Microsoft denies Linux users refund
(IDG) -- Linux users came to Foster City, they saw a Microsoft spokesperson, but they did not get a refund for their unopened copies of Windows 98.
As a best-case scenario, the open source software community had hoped Windows Refund Day would unite a critical mass of people demanding compensation for having to swallow the cost of a Windows license with the purchase of every new PC and laptop.
Participants branded the grassroots event a success in terms of the media attention it garnered, but at the end of the day Microsoft showed no signs of taking any financial responsibility for the refunds, which it insists will be issued at the discretion of PC manufacturers.
Demonstrators see the problem differently, and believe Microsoft isn't living up to its own End User License agreement
"The point is not to start a lawsuit or say that Microsoft Windows sucks," said Nick Moffitt, a spokesperson for the quasi-official Linux group, Cabal, or Consortium of All Bay Area Linux. "We're just saying we're entitled to a refund. So here we are."
The ragtag band of roughly 100 programmers and system administrators made their demands atop a parking garage in Foster City, CA. Microsoft spokesman Rob Bennett told the protesters they were barking up the wrong tree, and that Microsoft couldn't resolve the issue even if it wanted to.
"The PC makers are going to have to make their own decision how they're going to handle this based on their own business needs," said Bennett, group product manager for Microsoft Windows. "It's not something that Microsoft can dictate."
PC manufacturers such as Dell, Gateway, Compaq, Hewlett-Packard and IBM were not immediately available for comment. But a call to Dell's customer service line yielded some information on Dell's policies: Because of its testing procedure, Dell does not ship any system without an operating system installed. It does not provide rebates on the operating system because it must be installed when the system ships. And it does not install any operating system but Windows 98 or Windows NT. If customers choose not to accept any part of the system hardware or software, they can return the entire system within 30 days for a refund.
All of these policies, Microsoft insists, have nothing to do with its financial and business arrangements with its hardware partners, agreements which are under nondisclosure. The software giant did not reveal whether it does now or will in the future reimburse its hardware partners for the cost of unused and unsold software licenses.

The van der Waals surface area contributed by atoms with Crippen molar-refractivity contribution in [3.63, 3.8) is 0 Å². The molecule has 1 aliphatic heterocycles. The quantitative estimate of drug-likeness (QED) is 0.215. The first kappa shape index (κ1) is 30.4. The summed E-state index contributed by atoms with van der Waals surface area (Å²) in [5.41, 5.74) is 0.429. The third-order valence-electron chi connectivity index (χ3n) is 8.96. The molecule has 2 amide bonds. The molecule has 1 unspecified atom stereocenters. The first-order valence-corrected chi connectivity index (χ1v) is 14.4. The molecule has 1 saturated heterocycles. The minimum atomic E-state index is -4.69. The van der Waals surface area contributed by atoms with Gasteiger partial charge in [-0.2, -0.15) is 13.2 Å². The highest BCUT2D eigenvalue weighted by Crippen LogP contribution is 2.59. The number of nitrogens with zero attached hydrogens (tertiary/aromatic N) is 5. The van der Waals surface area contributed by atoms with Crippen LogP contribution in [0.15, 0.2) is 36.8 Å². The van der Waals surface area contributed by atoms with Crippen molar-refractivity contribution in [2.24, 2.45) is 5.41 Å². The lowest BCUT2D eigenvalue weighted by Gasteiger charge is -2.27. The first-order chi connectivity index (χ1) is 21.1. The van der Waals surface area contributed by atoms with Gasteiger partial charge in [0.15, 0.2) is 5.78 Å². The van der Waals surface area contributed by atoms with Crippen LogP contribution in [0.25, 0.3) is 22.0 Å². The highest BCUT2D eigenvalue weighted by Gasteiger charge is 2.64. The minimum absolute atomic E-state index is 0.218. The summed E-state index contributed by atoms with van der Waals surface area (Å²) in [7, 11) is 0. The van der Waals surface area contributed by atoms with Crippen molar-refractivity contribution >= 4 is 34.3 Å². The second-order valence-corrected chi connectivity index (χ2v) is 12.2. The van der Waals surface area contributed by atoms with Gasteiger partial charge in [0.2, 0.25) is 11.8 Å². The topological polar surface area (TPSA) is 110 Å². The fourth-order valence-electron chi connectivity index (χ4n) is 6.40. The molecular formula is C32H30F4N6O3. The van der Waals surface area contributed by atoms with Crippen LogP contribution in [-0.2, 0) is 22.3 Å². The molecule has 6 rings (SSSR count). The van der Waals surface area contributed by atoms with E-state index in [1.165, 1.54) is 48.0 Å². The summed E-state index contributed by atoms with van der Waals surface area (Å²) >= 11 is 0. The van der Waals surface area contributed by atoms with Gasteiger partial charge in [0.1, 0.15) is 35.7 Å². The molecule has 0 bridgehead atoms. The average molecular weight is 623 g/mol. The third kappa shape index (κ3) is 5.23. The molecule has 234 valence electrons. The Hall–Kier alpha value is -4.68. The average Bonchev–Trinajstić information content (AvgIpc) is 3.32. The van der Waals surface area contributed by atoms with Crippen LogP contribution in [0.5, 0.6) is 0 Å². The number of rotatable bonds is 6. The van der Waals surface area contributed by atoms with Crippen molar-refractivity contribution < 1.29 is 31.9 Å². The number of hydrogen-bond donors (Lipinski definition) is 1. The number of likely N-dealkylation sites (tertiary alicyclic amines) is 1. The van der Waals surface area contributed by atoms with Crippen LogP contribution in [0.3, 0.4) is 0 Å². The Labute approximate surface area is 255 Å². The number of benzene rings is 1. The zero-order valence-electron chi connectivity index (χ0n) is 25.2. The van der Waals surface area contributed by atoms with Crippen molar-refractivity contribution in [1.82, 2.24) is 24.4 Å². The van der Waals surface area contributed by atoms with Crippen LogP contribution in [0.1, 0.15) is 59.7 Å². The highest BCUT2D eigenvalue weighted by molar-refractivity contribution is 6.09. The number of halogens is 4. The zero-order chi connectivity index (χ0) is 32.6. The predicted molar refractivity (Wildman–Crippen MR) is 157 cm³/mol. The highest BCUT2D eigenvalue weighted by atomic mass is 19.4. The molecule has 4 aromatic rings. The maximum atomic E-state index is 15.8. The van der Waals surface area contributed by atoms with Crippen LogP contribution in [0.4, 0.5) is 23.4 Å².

Microsoft's Bennett simply reiterated his previous statement that PC makers are free to ship any operating systems or software they wish on their systems, and that the license agreement for Windows software makes PC vendors, not Microsoft, responsible for providing refunds for sales of unused software.
Tired of the runaround
The issue won't end here, open source advocates say. And they're tired of getting the runaround from Microsoft and PC vendors alike.
"You're sending us to go talk to the PC manufacturers and the PC manufacturers say go talk to Microsoft," said Eric Raymond, open source advocate and author of the The Cathedral and the Bazaar, a paper that set out the framework for the open source movement. "How are we supposed to get our refund?"
Others termed yesterday's demonstration a "penguin Jihad," and hope that ongoing activities in the open source community, such as monthly installfests, will over time wear a chink in Microsoft's armor.
Optimists believe it may be months, not years, before Linux sees a growth spurt on the desktop to match its current success on the server.
"It'll be six months before Linux really hits the desktop," said Chris DiBona, director of Linux marketing at VA Research, a reseller and integrator of products that use open source software.
Since last November, DiBona has seen VA Research's business double and the demand for Linux-based servers skyrocket. Market segments that require stability and efficient file and print services -- ISPs hosting scalable Web applications and technical installations that run customized and compute-intensive programs -- are turning to Linux.
He says he expects desktop application vendors will soon show more enthusiasm for porting their software to Linux. Companies like Corel, with its WordPerfect Office suite, and financial packages sellers Baan, PeopleSoft, and Oracle, will give the Linux movement momentum on the desktop and a richer set of applications to lob at the Microsoft empire, he said.
To cap off the event, which ended uneventfully after two hours, the group stood in the courtyard of the Foster City office complex, pointed toward the Microsoft offices, and laughed.
This isn't their last laugh. Yet.
Linux users demand Windows refund
Participant's first-hand account of the event, including photos
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